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Winner of the 2020 Michael Waters Poetry Prize
On the brink of climate catastrophe, a mother grappling with her choice to bring children into an apocalyptic world sends her daughters into the woods of fairy tale as a rite of initiation. The woods carry her fears of extinction— devastating fires, rising seas, and the predatory dangers of girlhood—but also contain the transformative magic of love, interdependence, and renewal. And If the Woods Carry You roots into the wild heart of motherhood, where worry and wonder intertwine.
“Thick with the intrinsic music of the woods, Erin Rodoni’s And If the Woods Carry You offers us a lyrical journey through a world ‘heavy with ghosts and dead bees,’ enchantment, and grit. With language that is both tender and incisive, Rodoni gives voice to the wonder and uncertainty of childhood and motherhood, illuminating a land of illness and loss, but also of ‘everyday magic’ and exquisite beauty.”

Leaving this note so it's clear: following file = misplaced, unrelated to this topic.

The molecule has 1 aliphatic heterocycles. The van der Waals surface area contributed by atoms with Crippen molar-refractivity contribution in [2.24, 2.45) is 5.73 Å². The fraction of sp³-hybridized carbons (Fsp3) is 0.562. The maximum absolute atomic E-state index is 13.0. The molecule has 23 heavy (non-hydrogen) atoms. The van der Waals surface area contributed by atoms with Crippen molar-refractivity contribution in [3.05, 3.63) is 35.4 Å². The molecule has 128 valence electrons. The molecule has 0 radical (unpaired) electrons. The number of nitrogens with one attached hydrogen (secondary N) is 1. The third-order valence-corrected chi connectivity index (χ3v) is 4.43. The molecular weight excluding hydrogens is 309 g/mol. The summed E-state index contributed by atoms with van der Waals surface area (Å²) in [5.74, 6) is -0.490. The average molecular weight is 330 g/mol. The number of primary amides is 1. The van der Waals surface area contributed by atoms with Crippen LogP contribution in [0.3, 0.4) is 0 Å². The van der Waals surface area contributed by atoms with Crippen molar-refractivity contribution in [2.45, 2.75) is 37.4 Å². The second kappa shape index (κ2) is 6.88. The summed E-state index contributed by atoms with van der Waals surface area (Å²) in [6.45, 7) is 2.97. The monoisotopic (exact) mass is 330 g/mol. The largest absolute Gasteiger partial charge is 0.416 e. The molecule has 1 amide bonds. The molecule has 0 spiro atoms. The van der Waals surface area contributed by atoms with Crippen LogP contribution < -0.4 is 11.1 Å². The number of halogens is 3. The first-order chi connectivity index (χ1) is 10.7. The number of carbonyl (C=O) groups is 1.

“Like all great fairy tales, Erin Rodoni’s poems are a glorious marriage of the domestic and the dangerous. There are tests and transformations, solitudes and sacrifices, births and burials. Everything is changing into something else, something energized, erotic, and enchanted. But it is the poet’s attention to craft that lifts these poems from the beguiling world of mere narrative into the more magical realm of art. In language that feels both ancient and current, Rodoni manages to craft lyrics that seem to come from some other world while speaking truths to this one. This is a marvelous book with a poetic voice to enliven even the wildest woods.”
“‘Oh, it is dangerous / to love a child,’ writes Erin Rodoni as both lamentation and warning in this book of woods and gardens less bucolic than roiled with the underlying darkness of fairy tales. Her journeying through such sensuous landscapes uncovers implicit desires for herself and her daughters, as well as explicit desire for her craft: ‘I want the poem to hold everything the way my body holds / the whole and holy of me.’ If these poems, their ‘vision exquisite / with detail,’ bring to mind Donatello’s wooden sculpture of Mary Magdalene, that striking embodiment of suffering, they also insist that healing is another constant in our lives and remind us that ‘Whatever we mother, it is tenderly / vicious, this language we speak.’”